Did Paul Write About Jesus as a Historical Person?
In his book, The Pagan Christ, Tom Harpur claims that the story of Jesus was mythical. To bolster his assertion that there never was a real human named Jesus as depicted in the gospel accounts, Harpur alleges that the apostle Paul, whose writings were penned before the gospel accounts, never mentioned Jesus as a historical figure. Harpur wrote: “The earliest writings in the New Testament, which make up more than one-quarter of its total content, are the letters of the Apostle Paul. What is absolutely striking about them is their virtual silence on the whole subject of a historical Jesus of Nazareth” (2004, p. 166). Harpur believes this claim to be of such force that “[t]here is no question that this is the datum that ultimately stares down the proponents of historicity.... Paul never once mentions the man Jesus, in the full historical sense” (pp. 166-167).
Harpur, anticipating the fact that many who read Paul’s writings see that the apostle mentioned Jesus, wrote:
Of course, a critic will argue that Paul does occasionally speak of Jesus by name. This is quite true. But today, most Bible theologians agree that even when he does so, he is not talking about a man of flesh and blood, a historical person, any more than the Egyptians were when they spoke of Iusa millennia earlier.... Yes, Paul does talk about “this Jesus whom we have seen,” and at times he gives the impression he has an interest in an actual person, but closer examination shows that he really is speaking always of mystical visions of an exalted, spiritual being whom he calls Christ (pp. 167-168).
Is it true that Paul only mentioned Jesus “occasionally” and never referred to Him as a flesh and blood human being? Certainly not. In fact, it is amazing that Harpur could make such an outlandish, unscriptural claim and still have his book published by anyone familiar in the least with Paul’s writings.
The fact of the matter is Paul often spoke of Jesus in terms that cannot be understood correctly in any way other than as a historical, flesh-and-blood human being. Paul used the name “Jesus” 218 times in his writings (Strong, 2001, p. 453), not counting other names for Jesus like Christ or Lord. For Harpur to say Paul “occasionally” mentioned Jesus is outright dishonesty. Paul used the name Jesus five times in the first eight verses of Romans, seven times in the single-chapter book of Philemon, and 22 times in the brief, four-chapter book of Philippians. An honest account of Paul’s writings shows that they are replete with Jesus’ name, containing it an average of two and a half times per chapter.
Not only did Paul repeatedly mention Jesus, but he specifically stressed that Jesus had come in the flesh as a real human being. For instance, in 1 Timothy 2:5, Paul wrote: “For there is one God and one Mediator between God and men, the Man Christ Jesus.” To elucidate what he meant by the word “man,” Paul wrote in Philippians 2:5:
Let this mind be in you which was also in Christ Jesus, who, being in the form of God, did not consider it robbery to be equal with God, but made Himself of no reputation, taking the form of a servant, and coming in the likeness of men. And being found in appearance as a man, He humbled Himself and became obedient to the point of death, even the death of the cross (emp. added).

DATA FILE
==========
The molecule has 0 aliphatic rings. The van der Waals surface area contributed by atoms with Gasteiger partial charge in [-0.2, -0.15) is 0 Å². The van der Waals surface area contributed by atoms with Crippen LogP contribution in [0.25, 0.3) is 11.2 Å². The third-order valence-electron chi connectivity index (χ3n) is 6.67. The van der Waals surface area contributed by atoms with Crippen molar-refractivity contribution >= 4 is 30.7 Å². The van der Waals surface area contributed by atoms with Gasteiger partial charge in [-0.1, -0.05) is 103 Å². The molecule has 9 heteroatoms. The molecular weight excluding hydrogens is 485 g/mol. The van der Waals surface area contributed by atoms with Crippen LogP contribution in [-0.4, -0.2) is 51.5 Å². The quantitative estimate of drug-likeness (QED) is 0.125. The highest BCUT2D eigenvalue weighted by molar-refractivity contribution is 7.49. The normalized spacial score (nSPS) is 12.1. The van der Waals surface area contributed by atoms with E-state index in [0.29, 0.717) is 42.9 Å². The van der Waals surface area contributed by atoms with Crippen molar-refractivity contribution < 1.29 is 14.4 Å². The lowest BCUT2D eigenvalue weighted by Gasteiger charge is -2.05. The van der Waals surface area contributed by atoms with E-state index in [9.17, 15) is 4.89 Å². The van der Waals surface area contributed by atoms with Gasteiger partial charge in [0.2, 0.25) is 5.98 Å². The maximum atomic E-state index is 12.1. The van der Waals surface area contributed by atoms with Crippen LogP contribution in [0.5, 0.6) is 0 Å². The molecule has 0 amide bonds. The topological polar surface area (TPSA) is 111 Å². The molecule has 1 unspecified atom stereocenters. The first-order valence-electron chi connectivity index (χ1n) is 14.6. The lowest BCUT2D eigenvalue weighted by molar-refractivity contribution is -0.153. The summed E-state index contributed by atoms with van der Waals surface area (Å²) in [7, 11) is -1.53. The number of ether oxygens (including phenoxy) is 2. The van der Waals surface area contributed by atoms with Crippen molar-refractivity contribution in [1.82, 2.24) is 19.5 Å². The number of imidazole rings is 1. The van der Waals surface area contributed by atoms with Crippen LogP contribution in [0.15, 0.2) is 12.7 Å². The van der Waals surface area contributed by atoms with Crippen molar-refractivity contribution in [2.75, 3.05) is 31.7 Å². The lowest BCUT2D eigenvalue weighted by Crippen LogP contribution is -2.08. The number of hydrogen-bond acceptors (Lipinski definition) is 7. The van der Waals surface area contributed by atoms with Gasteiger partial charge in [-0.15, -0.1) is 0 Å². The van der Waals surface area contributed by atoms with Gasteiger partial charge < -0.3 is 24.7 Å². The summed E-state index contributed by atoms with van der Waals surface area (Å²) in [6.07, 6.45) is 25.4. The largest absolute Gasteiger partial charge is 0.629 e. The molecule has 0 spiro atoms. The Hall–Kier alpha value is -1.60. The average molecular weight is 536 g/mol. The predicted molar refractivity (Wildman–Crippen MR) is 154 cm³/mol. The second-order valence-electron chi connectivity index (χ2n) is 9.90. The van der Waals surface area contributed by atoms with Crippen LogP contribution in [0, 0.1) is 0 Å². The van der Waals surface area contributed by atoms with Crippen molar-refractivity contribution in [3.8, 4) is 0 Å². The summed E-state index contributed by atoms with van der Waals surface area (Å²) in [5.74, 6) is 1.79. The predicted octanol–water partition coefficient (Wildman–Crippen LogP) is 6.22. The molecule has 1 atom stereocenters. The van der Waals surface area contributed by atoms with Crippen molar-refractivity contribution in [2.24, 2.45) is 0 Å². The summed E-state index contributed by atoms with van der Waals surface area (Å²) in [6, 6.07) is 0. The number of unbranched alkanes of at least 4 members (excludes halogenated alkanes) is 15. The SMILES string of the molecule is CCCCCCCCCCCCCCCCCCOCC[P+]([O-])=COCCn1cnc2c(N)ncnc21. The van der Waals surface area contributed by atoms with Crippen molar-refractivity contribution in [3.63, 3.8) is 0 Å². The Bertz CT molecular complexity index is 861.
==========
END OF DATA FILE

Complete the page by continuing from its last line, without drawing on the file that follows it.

Any attempt to turn Paul’s phrase “in the likeness of men” into some sort of spiritual, mystical appearance is doomed to failure. Furthermore, Paul more specifically mentioned that “the likeness of men” that he discussed in Philippians meant human flesh. Paul wrote to the Romans about “Jesus Christ our Lord, who was born of the seed of David according to the flesh” (Romans 1:3, emp. added). The apostle further mentioned in 1 Timothy 6:13 that Jesus “witnessed the good confession before Pontius Pilate” (emp. added).
Harpur’s major contention is that Paul did not mention details about Jesus’ life such as His birthplace in Bethlehem, His mother’s name, or His specific miracles. Yet, if the guiding hand of God produced the New Testament documents, it makes perfect sense that such information would not be repeated in Paul’s writings, since it was so thoroughly documented in Matthew, Mark, Luke, and John. In truth, the fact that Paul repeatedly alludes to Jesus in the flesh, but does not reiterate the various details of the gospel accounts, shows that Paul coincides with the Gospel writers, but was independent of them as well. Why would God need to record for the fifth time the various miracles and facts about Jesus’ life in the writings of Paul? Paul consistently dealt with many of the events in Jesus’ life such as His death, burial, resurrection, trial before Pilate, birth according to the seed of David, and the overarching fact that He took on the form of a human. Harpur’s complaint that Paul did not mention enough of the details that are recorded in the gospel accounts is a criterion that he and his fellow skeptics have arbitrarily chosen and that proves nothing.
Harpur’s false assertion that “Paul was a mystic, and he knew only the mystical Christos, Christ not ‘after the flesh’ but after the spirit” (p. 172) lacks scholarly integrity and biblical foundation. The obvious truth is that Paul saturated his writings with the name of Jesus and repeatedly stressed that Jesus had come in the flesh as a historical human being. The details he left out of his writings accord perfectly with what one would expect from divine inspiration, and show that, while he acknowledged the historical Jesus, his writings serve as testimony independent of the gospel accounts.
Harpur, Tom (2004), The Pagan Christ (New York: Walker).
Strong, James (2001 reprint), The New Strong’s Exhaustive Concordance of the Bible (Nashville, TN: Nelson).